A review by Nalini Haynes
Lila Norcross is the sheriff of a small town in Midwest America, struggling to hold it together after learning that her husband had a daughter to another woman after they were married.
Clint Norcross doesn’t know why his wife seems out of sorts. Meanwhile he idly reflects on the buffedness of the pool man, the temptation his wife faces and his spreading waistline.
In the women’s prison where Clint works, prisoners are trying to dodge sexual abuse by a guard while just getting by until they get out or, for those who won’t live to see freedom, just getting by with their life in prison.
Life at the police station takes an interesting turn when they receive a phone call from a panicked woman who says someone has been killed and there’s a fire.
A woman/spirit from the dawn of time appears, and manipulates events so she’s put in the women’s prison instead of held at the station’s lockup.
Meanwhile, all around the world, women who fall asleep never wake up. Those who are woken up react violently to adults around them, committing gruesome murders, then they fall back asleep. While sleeping, cocoons grow to encase their bodies. When woken by children, however, they pick up said child, zombie-walk until the find a conscious adult and dump said child at the feet of the adult before returning to sleep.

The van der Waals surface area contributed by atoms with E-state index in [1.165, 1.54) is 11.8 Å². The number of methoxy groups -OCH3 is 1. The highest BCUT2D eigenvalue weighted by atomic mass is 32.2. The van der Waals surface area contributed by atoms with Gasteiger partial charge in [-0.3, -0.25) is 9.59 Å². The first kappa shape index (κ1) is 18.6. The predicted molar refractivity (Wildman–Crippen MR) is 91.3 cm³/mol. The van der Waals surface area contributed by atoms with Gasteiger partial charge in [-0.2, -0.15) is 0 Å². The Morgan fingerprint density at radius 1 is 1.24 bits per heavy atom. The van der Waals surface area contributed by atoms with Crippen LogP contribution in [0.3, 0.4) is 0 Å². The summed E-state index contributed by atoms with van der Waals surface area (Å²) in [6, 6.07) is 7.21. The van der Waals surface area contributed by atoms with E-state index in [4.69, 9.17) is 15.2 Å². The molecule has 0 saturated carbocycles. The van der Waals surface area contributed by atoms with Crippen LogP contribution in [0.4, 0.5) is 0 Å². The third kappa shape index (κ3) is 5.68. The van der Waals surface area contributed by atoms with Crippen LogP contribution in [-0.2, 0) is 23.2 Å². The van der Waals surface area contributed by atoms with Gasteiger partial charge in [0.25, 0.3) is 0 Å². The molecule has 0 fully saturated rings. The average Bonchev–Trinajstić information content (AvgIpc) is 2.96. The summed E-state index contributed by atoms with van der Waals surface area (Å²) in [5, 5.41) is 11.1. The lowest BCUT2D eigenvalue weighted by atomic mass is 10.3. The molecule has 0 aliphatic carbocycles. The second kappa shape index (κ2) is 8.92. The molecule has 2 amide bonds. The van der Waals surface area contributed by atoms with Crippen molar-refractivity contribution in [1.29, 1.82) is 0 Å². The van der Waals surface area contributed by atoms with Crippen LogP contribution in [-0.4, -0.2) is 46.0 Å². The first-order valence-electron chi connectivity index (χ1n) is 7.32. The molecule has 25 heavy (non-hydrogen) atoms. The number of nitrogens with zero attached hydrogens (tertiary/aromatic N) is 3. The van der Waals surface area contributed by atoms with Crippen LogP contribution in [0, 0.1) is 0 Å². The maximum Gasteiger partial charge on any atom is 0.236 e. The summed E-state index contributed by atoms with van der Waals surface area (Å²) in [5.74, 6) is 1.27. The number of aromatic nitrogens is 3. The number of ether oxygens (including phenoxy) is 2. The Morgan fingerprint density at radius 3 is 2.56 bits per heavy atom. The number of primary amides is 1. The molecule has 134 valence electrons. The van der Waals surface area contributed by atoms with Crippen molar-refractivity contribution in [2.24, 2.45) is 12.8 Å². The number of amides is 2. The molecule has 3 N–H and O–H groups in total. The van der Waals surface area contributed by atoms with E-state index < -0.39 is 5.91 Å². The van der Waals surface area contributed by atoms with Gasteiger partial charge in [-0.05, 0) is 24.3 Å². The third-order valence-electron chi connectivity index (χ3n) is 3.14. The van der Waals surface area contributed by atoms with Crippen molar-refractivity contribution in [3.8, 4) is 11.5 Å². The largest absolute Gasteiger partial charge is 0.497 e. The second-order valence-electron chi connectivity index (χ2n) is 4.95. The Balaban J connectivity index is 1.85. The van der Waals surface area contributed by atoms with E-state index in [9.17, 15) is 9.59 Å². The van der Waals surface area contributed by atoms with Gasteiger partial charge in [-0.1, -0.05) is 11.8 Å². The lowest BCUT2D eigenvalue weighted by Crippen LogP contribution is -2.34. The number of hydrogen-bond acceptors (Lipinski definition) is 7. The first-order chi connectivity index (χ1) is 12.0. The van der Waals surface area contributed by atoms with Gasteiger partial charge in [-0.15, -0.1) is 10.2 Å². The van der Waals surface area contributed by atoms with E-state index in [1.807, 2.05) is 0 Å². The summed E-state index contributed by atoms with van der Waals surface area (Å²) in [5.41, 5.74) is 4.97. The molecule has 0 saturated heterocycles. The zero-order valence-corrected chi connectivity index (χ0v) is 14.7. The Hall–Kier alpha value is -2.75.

Women and men wake to worlds of only their own biological sex.
Men react in various ways from suicide to rape to torching the cocooned bodies.
Women also react in different ways but largely they embrace their newfound community located in the future ruins of the present after all the men have died off.
Then the women are given a choice to return to the world they’ve left, and live with the aftermath of the sleeping sickness or stay in their new world. The catch: all must return or all must stay.
Sleeping Beauties is an interesting new take on The Disappearance (sorry, I can’t remember the author’s name), a book dating back to the 1970s I think, that did the rounds of my parents’ generation. In The Disappearance, both genders learned they needed one another but, in Sleeping Beauties, the women question whether they need the men. In this figuring, women are superior as in their sense of community and largely peaceful natures. The Kings appear to idolise women or, perhaps, they’re trying a little too hard to be feminists in their rendering of women.
There are a few lesbian relationships in Sleeping Beauties, one of which appeared to be implied but wasn’t overtly stated. Two male authors run the risk of ‘gratuitous lesbian sex’, which is probably why they leant towards implications rather than explicit statements, but I felt this was a disservice to character development and the plot.
I enjoyed Sleeping Beauties immensely as a science fiction thriller delving into social issues; it’s a real page turner, however, the novel is flawed. These flaws are, for me, what makes this novel excellent discussion material for book clubs and writers alike. I highly recommend Sleeping Beauties but I give it 3.5 stars out of 5.
Rating: 3 ½ out of 5
Format: paperback but also available in hardcover and ebook
Publisher: Hodder & Stoughton (Hachette)